March is the seventh month of the liturgical year in the Byzantine Rite. This article covers the most important liturgical aspects of the month of March. See the online menaion and the Lectionary for the hymns and readings of each day.

March: a month of fasting, a month of feasting

The high point of the liturgical year, Pascha, the feast of the Resurrection of the Lord, falls on the first Sunday after the first full moon after the spring equinox (March 20 or 21), and the preparatory Sundays for the Great Fast begin eight weeks earlier. As a result, the month of March may be very different from one year to the next, depending on the date of Pascha:

During the Great Fast, the Divine Liturgy is only celebrated on Saturdays and Sundays, and Pascha and Bright Week have their own services. So the Byzantine calendar assigns very few major feasts to the months of March. The saint(s) of the day are commemorated at Vespers, Compline, and Matins, but in general, we hear very little about the saints of March, with two principal exceptions.

The Forty Holy Martyrs of Sebaste

On March 9, we commemorate a group of forty Roman soldiers, all Christians, who were martyred in the year 320. You can read their story here. They were famous for their endurance of suffering, and because they are said to have merited crowns in heaven, then are mentioned in the prayers of the wedding service at which crowns are placed on the bride and groom.

This feast provides the pattern for the celebration of a polyeleos feast during the Great Fast. Vespers is celebrated on the eve of the feast (with the Liturgy of the Presanctified Gifts, if it is Wednesday or Friday evening). On the day of the feast, Matins is celebrated, but there is no Divine Liturgy, in accordance with Canon (rule) 32 of the Council in Trullo, held in Constantinople in 692 AD:

During Great Lent, except on Saturdays, Sundays, and the holy day of Annunciation, only the Liturgy of the Presanctified Gifts may be celebrated.

Accordingly, if March 8 falls on a Monday through Friday, the Liturgy of the Presanctified Gifts is celebrated for the feast of the Forty Holy Martyrs in the evening. If it falls on a Saturday or Sunday, the Divine Liturgy is celebrated, with the inclusion of the hymns for the Forty Martyrs.

The Feast of the Annunciation

On March 25, exactly ninth months before Christmas, we celebrate the feast of the Annunciation of the Theotokos. This feast celebrates the Incarnation of the Son of God, when the archangel Gabriel appeared to a young virgin in the town of Nazareth, and she agreed to become "she who gives birth to God" (Theotokos). Since ancient times, this has been one of the great feasts of the Byzantine liturgical year, and as noted above, on this one day during the Great Fast, the sacrifice of the Divine Liturgy is always celebrated.

The hymns of this feast are rich in theology, but the order of the feast itself depends on the day of the week:

The exact rules are complicated, and the Annual Typikon should always be consulted. Here we will focus on the celebration of the Divine Liturgy on the day of the feast.

If March 25 falls a Lenten weekday, the Divine Liturgy will begin with Vespers, as provided in our Divine Liturgies book beginning on page 104 (where it is called a "Vigil Divine Liturgy"). After Psalm 103 and the Litany of Peace, we sing the Lamp-lighting Psalms with their stichera:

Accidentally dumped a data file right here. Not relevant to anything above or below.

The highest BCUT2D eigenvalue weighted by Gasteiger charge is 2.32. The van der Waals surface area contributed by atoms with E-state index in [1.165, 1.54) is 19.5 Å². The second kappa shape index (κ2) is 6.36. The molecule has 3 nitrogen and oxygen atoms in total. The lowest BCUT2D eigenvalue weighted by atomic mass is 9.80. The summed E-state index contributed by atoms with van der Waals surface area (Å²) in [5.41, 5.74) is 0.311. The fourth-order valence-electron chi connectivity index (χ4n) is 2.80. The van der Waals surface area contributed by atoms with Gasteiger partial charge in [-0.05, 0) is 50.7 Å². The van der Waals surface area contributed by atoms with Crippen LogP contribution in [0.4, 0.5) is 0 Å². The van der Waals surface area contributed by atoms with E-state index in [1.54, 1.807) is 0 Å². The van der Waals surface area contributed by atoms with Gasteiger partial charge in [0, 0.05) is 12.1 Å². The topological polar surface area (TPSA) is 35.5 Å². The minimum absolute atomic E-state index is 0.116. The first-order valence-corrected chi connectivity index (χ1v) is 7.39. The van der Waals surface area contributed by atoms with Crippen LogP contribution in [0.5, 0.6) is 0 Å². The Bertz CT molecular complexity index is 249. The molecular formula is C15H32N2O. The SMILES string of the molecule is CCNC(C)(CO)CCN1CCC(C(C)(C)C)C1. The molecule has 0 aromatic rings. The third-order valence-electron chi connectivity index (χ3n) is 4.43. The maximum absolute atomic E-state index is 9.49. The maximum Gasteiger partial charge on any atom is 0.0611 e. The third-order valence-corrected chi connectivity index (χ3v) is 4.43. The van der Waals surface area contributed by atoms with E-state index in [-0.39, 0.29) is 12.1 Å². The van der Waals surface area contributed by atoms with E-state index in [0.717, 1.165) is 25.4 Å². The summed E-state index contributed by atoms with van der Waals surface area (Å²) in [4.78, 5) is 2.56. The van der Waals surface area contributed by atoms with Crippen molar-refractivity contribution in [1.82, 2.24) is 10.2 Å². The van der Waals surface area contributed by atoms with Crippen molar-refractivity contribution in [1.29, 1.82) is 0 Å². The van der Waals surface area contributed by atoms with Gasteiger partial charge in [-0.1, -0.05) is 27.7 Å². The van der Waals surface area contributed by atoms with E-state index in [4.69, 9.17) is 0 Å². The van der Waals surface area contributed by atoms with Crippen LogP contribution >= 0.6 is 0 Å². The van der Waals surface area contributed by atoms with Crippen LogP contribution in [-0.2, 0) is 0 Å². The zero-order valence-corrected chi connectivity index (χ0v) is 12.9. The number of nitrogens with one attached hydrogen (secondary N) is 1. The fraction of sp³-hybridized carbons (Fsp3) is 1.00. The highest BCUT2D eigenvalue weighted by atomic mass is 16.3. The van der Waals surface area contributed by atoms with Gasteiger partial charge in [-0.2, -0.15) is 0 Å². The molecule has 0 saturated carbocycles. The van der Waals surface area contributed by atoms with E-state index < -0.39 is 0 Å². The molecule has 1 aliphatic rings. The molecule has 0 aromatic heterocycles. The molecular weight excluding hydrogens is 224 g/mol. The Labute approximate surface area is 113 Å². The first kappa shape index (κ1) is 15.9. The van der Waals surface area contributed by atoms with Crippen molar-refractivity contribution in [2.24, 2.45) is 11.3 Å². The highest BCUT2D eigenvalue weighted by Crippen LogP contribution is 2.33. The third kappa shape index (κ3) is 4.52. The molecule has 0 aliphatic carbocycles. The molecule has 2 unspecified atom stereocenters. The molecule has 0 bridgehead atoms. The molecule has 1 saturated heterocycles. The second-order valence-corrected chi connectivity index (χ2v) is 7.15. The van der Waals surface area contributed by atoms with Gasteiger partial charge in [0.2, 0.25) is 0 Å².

The Divine Liturgy continues with the Trisagion ("Holy God") of the Divine Liturgy, and the ordinary course of the Divine Liturgy is followed. The prokeimenon, Alleluia, Irmos, Magnification, and Communion Hymn (DL 330-332) are sung.

If March 25 falls on a Lenten Saturday, then the stichera on pages 325-328 are sung at the Liturgy of the Presanctified Gifts on Friday evening, and the Divine Liturgy is celebrated on Saturday morning using the hymns on pages 328-332. Since this is counted as a feast of the Mother of God, there are no proper antiphons, but there is a special Entrance Hymn:

Entrance hymn for the Annunciation

In general, the remaining hymns (troparion, kontakion, prokeimenon, Alleluia, and Communion Hymn) are combined with those of the particular Saturday. The Magnification and Irmos replace the usual hymn to the Theotokos, "It is truly proper."

If March 25 falls on a Lenten Sunday, then the stichera on pages 325-328 are sung at Vespers on Saturday evening, and the Divine Liturgy of Saint Basil the Great is celebrated on Sunday morning using the hymns on pages 328-332, together with those of the particular Sunday. The Magnification and Irmos are sung in place of "In you, O Woman Full of Grace."

If March 25 falls on the days from Palm Sunday through Bright Week, there are additional considerations; see the Annual Typikon!

The major hymns of the Divine Liturgy for the feast of the Annunication on March 25 can be found on pages 325-332:

But in any given year you will never use all of these at the same Divine Liturgy, since on weekdays the Enarxis with the troparion and kontakion are replaced with Vespers, while on Saturday and Sunday the Vespers hymns are not part of the Divine Liturgy.

The magnification for this feast has a special text and melody:

Magnification of the Entrance

We saw this melody in November (on the feast of the Entrance of the Theotokos into the Temple) and will encounter it again in August (on the feast of her Dormition).

Remember, this is one of the great feasts of the church year, important enough that the normal rules for the Great Fast are suspended. This is the Church's way of saying: Wisdom! Be attentive!

Recommended Reading